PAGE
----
Posts Tagged: the last book i loved
I read Alice Munro’s books in benders. It usually takes me less than two days to finish one of her collections, and while reading it, I make and break promises to myself—to stop after this story, to take a shower, to run an errand just for the exercise or maybe see a friend (or else around eleven PM, I will find myself regretting how restless and dirty I am, still in last night’s pajamas, which are now exactly my body temperature.)...more
Maps, at their best, are more than representations of the world. They are worlds unto themselves—endlessly explorable, enigmatic, complicated, and alive. I remember the first globe I owned as a kid. I liked to spin it on its axis, as hard as I could, as if it were the big-money wheel from some cheesy game show, Wheel of Fortune or The Price is Right....more
The last book that I loved was You Shall Know Our Velocity! by Dave Eggers, which is about two friends, Will and Hand, who come into $32,000 around the same time one of their friends dies unexpectedly.
They are devastated by his death, and decide that they can’t keep the money because of the pain it represents. The book unfolds from Will’s perspective as the two friends impulsively embark on a globe-crossing adventure to give the money away to people they think deserve it....more
There are too many good writers for me to keep track of so, mostly for the sake of convenience, I categorize them: Koontz writes thrillers, Franzen does literature, King fills the world with horror, Snickett delights children.
The problem is that this pigeon-hole system, though it works with some authors, it woefully misrepresents others to the point of exclusion....more
It was in Crete that I first came to curse short skirts. Six of them — three cotton, two denim — I had with me in a navy blue American Traveler suitcase, which sat, for the duration of my three-week vacation in the small fishing village of Mochlos, atop a rickety luggage rack in the corner of a small bedroom in a thirty euro a night pension....more
According to Europa Edition’s website, Elena Ferrante, one of Italy’s most important and acclaimed contemporary authors, has successfully shunned public attention and kept her whereabouts and her true identity concealed. I understand.
Troubling Love is a brilliant rendering of a woman who looks too closely at love and sex....more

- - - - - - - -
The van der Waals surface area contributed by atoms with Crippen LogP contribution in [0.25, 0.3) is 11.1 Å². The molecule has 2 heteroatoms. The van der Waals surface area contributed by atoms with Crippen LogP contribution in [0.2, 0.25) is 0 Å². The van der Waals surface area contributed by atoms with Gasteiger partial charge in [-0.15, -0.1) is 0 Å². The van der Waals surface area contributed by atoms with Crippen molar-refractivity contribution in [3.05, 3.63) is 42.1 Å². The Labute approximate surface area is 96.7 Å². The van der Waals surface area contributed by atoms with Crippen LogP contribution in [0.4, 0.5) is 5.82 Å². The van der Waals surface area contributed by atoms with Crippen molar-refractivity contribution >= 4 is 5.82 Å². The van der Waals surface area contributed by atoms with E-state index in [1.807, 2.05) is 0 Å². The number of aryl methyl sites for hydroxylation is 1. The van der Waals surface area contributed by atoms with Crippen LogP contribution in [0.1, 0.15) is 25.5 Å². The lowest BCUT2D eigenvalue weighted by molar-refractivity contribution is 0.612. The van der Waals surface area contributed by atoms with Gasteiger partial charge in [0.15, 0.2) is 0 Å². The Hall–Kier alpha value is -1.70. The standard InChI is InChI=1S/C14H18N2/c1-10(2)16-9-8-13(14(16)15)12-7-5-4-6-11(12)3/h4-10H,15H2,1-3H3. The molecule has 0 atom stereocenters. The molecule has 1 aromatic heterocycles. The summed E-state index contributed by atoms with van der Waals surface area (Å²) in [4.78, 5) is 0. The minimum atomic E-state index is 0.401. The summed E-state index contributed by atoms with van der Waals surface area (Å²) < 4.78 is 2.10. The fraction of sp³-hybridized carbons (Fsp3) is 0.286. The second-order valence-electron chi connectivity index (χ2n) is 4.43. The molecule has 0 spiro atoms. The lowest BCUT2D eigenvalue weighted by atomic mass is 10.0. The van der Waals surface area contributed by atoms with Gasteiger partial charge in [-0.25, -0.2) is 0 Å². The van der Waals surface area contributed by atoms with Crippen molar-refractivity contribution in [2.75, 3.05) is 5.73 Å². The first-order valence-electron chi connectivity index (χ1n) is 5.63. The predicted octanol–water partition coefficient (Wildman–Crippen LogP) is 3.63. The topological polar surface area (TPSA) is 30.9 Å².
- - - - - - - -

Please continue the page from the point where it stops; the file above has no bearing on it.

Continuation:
Every time I watch a porno—whether it’s Lesbians in the Produce Section or Cheerleader Tryouts with Coach Lester—I start critiquing the plot, the acting, and even the lighting. Why doesn’t, I ask myself, a real director make a porno, a real director with trained thespians and a script from a literary talent; but not just a porno—a smut flick, an all-out fuckfest?!...more
I didn’t need any books: I was finishing up grad school in Idaho and moving to—well—that wasn’t quite known to me. But here was a building on the Latah County Fairgrounds full of books, and here was Satori in Paris by Jack Kerouac among them, a slim Black Cat paperback with a blue Eiffel Tower backed in red on the cover....more
How our living selves affect the afterlife has been, and will continue to be, a matter of debate. In literature alone, countless stories have explored the stages of death, of grieving, and that of otherworldly retribution. In Midnight Picnic, Nick Antosca leaves religion out of the discussion and instead explores feelings of abandonment, anger and regret....more
Why is the second person such a natural and addictive tense–perhaps the only honest one–when writing about drug abuse and a foggy recovery?
For years, you haven’t been able to stop asking this question. Reading Patrick deWitt’s Ablutions: Notes for a Novel, you are asking it again, vocally (a real dinner-party silencer), by mistake or with motivations hidden from even yourself....more
I remember being 18 years old, secretly thinking that all the good writers were dead or past their prime. I wanted to be born in the twenties, where wilderness was untamed and fiction was wide open. I knew there must be someone great out there, but the only writers I had loved were the Hemingways and Steinbecks and Fitzgeralds I had come across in English class....more
I loved this book. Haunting prose. Exotic locale. Existentialist themes. I stayed up much too late to read it, enchanted – entranced even – only to wake up with bags under my eyes and vague memories of desert-sun dreams.
The Sheltering Sky, by Paul Bowles, is an incredible story of two people wrestling with (and running from) their freedom, as they rush about between desert towns, chasing a specter as ephemeral as the sand djinn, themselves – their love for each other....more